Mining the Heart of the American Left to Address Today’s Bleak Realpolitik
Mel Freilicher will be reading and discussing “American Cream” in San Diego City Works Press’ Release Event at Verbatim Books, located at 3793 30th Street in North Park, on Friday, Oct. 27, at 8 p.m.
Longtime San Diego resident, writer, educator, and activist Mel Freilicher was the editor of the regional literary journal Crawl Out Your Window for 15 years and taught at San Diego State and in UCSD’s literature department for several decades. In addition to this, Mel has published in a wide range of publications and anthologies including two chapbooks on Standing Stone Press and Obscure Publications.
His last two books on San Diego City Works Press, “The Unmaking of Americans: 7 Lives” and “The Encyclopedia of Rebels” engage radical American history in a way that brings together serious fiction, history, fantasy, memoir, humor, and political commentary in the service of excavating some of the lost stories of the American left and countercultures.
With “American Cream,” Freilicher gives us yet another unique window into the past as a way to cope with the dark present. As writer Stephen Paul Martin explains, “Within the nimble universe of Frelicher’s language, we see these people as we’ve never seen them—as people. But also as subversive signifiers in an unprecedented aesthetic design.”
In the following interview, Freilicher talks more deeply about his style, the portraits he creates, and the political significance of his work.
“American Cream” continues in the same vein as your first two books, “The Unmaking of Americans: 7 Lives” and “The Encyclopedia of Rebels” in that, as Rae Armantrout observes, it “occupies the intersections between history, fantasy, and memoir” in an innovative fashion. How would you describe your style? Why write this way?
So I decided to use already existing characters, like Jane Eyre or Nancy Drew, and have them interact in various ways with historical figures.
Mel Freilicher: For a long time, my writing has been dealing with American radicals from past eras: I wanted to learn more about these admirable, generally submerged, barely visible historical figures. (Almost none of my lit/writing students at UCSD knew anything about even the more prominent ones, like John Brown.) My books are heavily researched, and I try to accomplish a number of feats: provide biographical and contextual information about the real figures, citing sources while sometimes critiquing them (as to their slant and omissions, mainly).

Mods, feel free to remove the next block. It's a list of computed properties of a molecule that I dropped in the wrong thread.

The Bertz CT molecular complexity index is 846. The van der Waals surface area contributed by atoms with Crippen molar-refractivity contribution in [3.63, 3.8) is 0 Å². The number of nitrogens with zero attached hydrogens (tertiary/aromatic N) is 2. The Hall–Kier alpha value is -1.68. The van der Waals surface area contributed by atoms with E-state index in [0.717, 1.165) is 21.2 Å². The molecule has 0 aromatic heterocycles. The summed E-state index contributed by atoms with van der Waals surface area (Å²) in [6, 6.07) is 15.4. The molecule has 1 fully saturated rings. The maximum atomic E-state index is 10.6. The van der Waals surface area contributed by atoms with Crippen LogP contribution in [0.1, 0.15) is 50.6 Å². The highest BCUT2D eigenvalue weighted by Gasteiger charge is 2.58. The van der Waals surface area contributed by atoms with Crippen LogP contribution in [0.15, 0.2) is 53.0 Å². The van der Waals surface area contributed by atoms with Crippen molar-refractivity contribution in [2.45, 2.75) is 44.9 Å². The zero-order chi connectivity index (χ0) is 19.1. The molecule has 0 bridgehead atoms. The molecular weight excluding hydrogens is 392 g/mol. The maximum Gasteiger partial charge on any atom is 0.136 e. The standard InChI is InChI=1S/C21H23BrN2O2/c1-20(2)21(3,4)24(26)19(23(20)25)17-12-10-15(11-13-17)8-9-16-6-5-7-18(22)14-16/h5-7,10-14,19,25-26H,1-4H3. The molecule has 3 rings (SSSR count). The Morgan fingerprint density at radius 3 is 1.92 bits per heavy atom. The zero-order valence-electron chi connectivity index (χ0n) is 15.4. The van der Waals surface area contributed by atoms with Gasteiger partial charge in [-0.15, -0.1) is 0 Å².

I’m also a huge fan of 19th-century novels which I feel was the brilliant heyday of the novel: while it seemed pointless, even counter-productive, nowadays to be creating ever more fictional characters and plots, I’m drawn to many of the genre’s conventions of characterization and narration. So I decided to use already existing characters, like Jane Eyre or Nancy Drew, and have them interact in various ways with historical figures. These scenes were meant to be comic, fresh, absurd enough to clearly be distinctive from the actual information.
Your new book takes us on a wild journey through American history where we encounter characters from popular culture as well as political figures and radical activists of all sorts. Who are some of the key people whose histories you interrogate in “American Cream” and what do you find most compelling about them?
Mel Frelicher: At first, the fictional characters, especially from children’s books such as those of Horatio Alger, mostly stood as clichés from a whole class of popular literature that was too unrealistically wholesome for anyone’s good. But that changed, as I went on writing various pieces in “American Cream.” I found myself trying to make some of these interactions of colliding worlds increasingly credible. Incredibly corny to say this, but in some sense, these characters started to take on a life of their own.
For example, Moppsy Bobbsey (her goody-goody twin brother Floppsy is still a Young Republican), ends up leaving New York, and hanging out with anarchists and Wobblies, as WWI inexorably approaches. Along with her best friend and sidekick, Laura Ingalls, author of Little House on the Prairie (usually referred to as Laura d’Ingalls Puce, due to her brief marriage to carny barker, Patrice Puce), they haunt Chicago’s Bughouse Square, at the very real Dil Pickle Club, the most extreme bohemian, radical outpost in the city (Mae West would perform there when she was in town).
“Mystery at the Ski Dump” involves Nancy Drew going to the trial of the Chicago 7 (much of the text is taken from the utterly bizarre transcript of that trial).